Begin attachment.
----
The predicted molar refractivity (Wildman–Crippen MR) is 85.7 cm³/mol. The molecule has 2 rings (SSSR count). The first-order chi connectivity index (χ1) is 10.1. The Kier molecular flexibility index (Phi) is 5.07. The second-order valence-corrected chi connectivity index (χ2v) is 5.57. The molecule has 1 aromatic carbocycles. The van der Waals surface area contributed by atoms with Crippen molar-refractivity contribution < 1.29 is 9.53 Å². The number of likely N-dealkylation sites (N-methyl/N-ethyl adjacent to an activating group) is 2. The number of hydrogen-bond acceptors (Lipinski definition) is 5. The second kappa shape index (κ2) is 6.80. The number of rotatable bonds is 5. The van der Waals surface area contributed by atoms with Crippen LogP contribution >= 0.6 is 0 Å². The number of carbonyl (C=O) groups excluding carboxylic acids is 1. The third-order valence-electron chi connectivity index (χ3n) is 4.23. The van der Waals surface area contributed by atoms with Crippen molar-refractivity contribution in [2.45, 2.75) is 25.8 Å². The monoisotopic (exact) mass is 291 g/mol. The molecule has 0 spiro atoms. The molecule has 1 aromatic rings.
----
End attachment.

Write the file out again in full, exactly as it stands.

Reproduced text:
The predicted molar refractivity (Wildman–Crippen MR) is 85.7 cm³/mol. The molecule has 2 rings (SSSR count). The first-order chi connectivity index (χ1) is 10.1. The Kier molecular flexibility index (Phi) is 5.07. The second-order valence-corrected chi connectivity index (χ2v) is 5.57. The molecule has 1 aromatic carbocycles. The van der Waals surface area contributed by atoms with Crippen molar-refractivity contribution < 1.29 is 9.53 Å². The number of likely N-dealkylation sites (N-methyl/N-ethyl adjacent to an activating group) is 2. The number of hydrogen-bond acceptors (Lipinski definition) is 5. The second kappa shape index (κ2) is 6.80. The number of rotatable bonds is 5. The van der Waals surface area contributed by atoms with Crippen LogP contribution >= 0.6 is 0 Å². The number of carbonyl (C=O) groups excluding carboxylic acids is 1. The third-order valence-electron chi connectivity index (χ3n) is 4.23. The van der Waals surface area contributed by atoms with Crippen molar-refractivity contribution in [2.45, 2.75) is 25.8 Å². The monoisotopic (exact) mass is 291 g/mol. The molecule has 0 spiro atoms. The molecule has 1 aromatic rings.